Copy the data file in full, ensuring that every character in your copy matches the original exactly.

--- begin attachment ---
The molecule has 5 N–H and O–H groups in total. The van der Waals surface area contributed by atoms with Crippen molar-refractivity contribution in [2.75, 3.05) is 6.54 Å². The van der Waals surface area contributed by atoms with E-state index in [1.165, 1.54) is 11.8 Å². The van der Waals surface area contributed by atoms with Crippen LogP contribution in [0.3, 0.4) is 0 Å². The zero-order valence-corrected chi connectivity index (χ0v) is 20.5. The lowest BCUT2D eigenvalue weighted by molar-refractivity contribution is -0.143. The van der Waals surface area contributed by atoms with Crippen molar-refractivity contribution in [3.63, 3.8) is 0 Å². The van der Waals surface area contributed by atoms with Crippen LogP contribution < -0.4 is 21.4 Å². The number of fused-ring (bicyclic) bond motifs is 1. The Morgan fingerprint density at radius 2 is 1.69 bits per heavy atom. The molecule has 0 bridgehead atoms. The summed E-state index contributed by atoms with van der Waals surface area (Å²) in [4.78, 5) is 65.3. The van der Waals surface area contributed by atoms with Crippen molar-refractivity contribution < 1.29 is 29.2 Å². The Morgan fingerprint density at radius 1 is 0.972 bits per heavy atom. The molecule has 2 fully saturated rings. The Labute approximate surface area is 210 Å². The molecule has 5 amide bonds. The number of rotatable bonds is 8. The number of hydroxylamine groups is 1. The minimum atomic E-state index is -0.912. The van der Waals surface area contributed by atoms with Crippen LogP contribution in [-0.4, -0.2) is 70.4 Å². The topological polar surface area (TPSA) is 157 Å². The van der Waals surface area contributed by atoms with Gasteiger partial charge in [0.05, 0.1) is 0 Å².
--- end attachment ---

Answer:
The molecule has 5 N–H and O–H groups in total. The van der Waals surface area contributed by atoms with Crippen molar-refractivity contribution in [2.75, 3.05) is 6.54 Å². The van der Waals surface area contributed by atoms with E-state index in [1.165, 1.54) is 11.8 Å². The van der Waals surface area contributed by atoms with Crippen LogP contribution in [0.3, 0.4) is 0 Å². The zero-order valence-corrected chi connectivity index (χ0v) is 20.5. The lowest BCUT2D eigenvalue weighted by molar-refractivity contribution is -0.143. The van der Waals surface area contributed by atoms with Crippen molar-refractivity contribution in [3.63, 3.8) is 0 Å². The van der Waals surface area contributed by atoms with Crippen LogP contribution < -0.4 is 21.4 Å². The number of fused-ring (bicyclic) bond motifs is 1. The Morgan fingerprint density at radius 2 is 1.69 bits per heavy atom. The molecule has 0 bridgehead atoms. The summed E-state index contributed by atoms with van der Waals surface area (Å²) in [4.78, 5) is 65.3. The van der Waals surface area contributed by atoms with Crippen molar-refractivity contribution < 1.29 is 29.2 Å². The Morgan fingerprint density at radius 1 is 0.972 bits per heavy atom. The molecule has 2 fully saturated rings. The Labute approximate surface area is 210 Å². The molecule has 5 amide bonds. The number of rotatable bonds is 8. The number of hydroxylamine groups is 1. The minimum atomic E-state index is -0.912. The van der Waals surface area contributed by atoms with Crippen LogP contribution in [-0.4, -0.2) is 70.4 Å². The topological polar surface area (TPSA) is 157 Å². The van der Waals surface area contributed by atoms with Gasteiger partial charge in [0.05, 0.1) is 0 Å².